TWO Dublin siblings shocked doctors after both being diagnosed with cancer before their 13th birthdays.
Two siblings suffering from the same cancer is considered rare in medical circles -- so when brother and sister Ian and Orlaith Hanrahan were both diagnosed with Hodgkin's Lymphoma, doctors were shocked.
From a family of four, Ian and Orlaith bravely battled cancer within four years of one another.
"Our parents were immediately tested to see if it was genetic," said Ian (21).
"We had gas readings done in the house, too, to check if it was the environment we were living in, but it turns out we just unlucky."
At the age of 11 in 2001, the schoolboy's life changed after a trip to the doctor led to him finding out he was ill.
"We caught it very early, so I was lucky," he told the Herald.
"I remember I had ripped stitches out of my hand, and the doctor was checking my glands. There was a lump on my neck, but I had no pain, so I was sent to Crumlin and had to undergo months of radiotherapy."
Ian -- who is now in his third year studying Bio Analysis at IT Tallaght -- said that his case was very different from his sister's.
"I got off fairly lightly with it to be honest, for me it was very treatable."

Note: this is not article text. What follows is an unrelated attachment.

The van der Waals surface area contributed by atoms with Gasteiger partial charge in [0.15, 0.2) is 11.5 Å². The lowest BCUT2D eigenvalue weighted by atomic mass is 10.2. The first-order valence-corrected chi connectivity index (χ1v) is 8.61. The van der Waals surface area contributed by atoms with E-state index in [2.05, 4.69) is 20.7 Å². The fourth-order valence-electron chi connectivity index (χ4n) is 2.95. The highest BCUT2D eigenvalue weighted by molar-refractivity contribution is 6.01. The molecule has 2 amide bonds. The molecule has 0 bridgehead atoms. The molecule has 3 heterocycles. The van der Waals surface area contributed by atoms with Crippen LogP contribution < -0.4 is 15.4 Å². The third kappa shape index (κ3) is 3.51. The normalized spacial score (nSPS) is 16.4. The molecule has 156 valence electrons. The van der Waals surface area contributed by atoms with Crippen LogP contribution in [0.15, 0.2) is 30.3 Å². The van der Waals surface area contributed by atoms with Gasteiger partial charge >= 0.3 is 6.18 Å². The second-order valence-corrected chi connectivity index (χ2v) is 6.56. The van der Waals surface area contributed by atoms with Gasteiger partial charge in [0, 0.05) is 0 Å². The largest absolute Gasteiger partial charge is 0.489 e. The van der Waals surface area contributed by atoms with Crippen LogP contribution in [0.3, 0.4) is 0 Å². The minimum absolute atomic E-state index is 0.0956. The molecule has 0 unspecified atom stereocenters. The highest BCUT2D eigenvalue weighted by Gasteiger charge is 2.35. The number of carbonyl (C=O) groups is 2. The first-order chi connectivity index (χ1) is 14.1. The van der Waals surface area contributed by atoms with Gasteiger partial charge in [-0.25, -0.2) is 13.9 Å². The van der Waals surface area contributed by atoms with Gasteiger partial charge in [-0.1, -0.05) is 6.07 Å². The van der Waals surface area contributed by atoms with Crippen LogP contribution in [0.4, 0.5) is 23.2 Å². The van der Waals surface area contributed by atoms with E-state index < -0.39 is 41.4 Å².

Devastatingly for the Hanrahan family, younger Orlaith was diagnosed with a more severe case of Hodgkin's in 2005.
With many more lumps covering her neck and chest, she was put through nine months of intensive chemotherapy -- resulting in hair loss, sensitive skin and discoloured fingernails.
"Ian is an inspiration to me, he helped me deal with everything, and gave me confidence," 18-year-old Orlaith insists. The pair admit to being comrades-in-arms and enjoy a special bond as a result of their shared experience.
"I'd be quite protective of her, we're very close," Ian said.
"People treat you differently when you've had cancer -- so it helped that we could relate to each other."
Having triumphed over the disease -- and recovered from the untimely loss of their father in 2007 -- Ian and Orlaith are now hoping to enter the medical profession, to give back to those who aided them. Ian hopes to become a paramedic, while Orlaith is studying to be a paediatric nurse.
Theirs is one of many stories of 27 unique CanTeen members -- an Irish organisation empowering and bringing together young cancer patients.
Their book entitled Bad Times, Good Times, Teenage Cancer, Our Story is out now.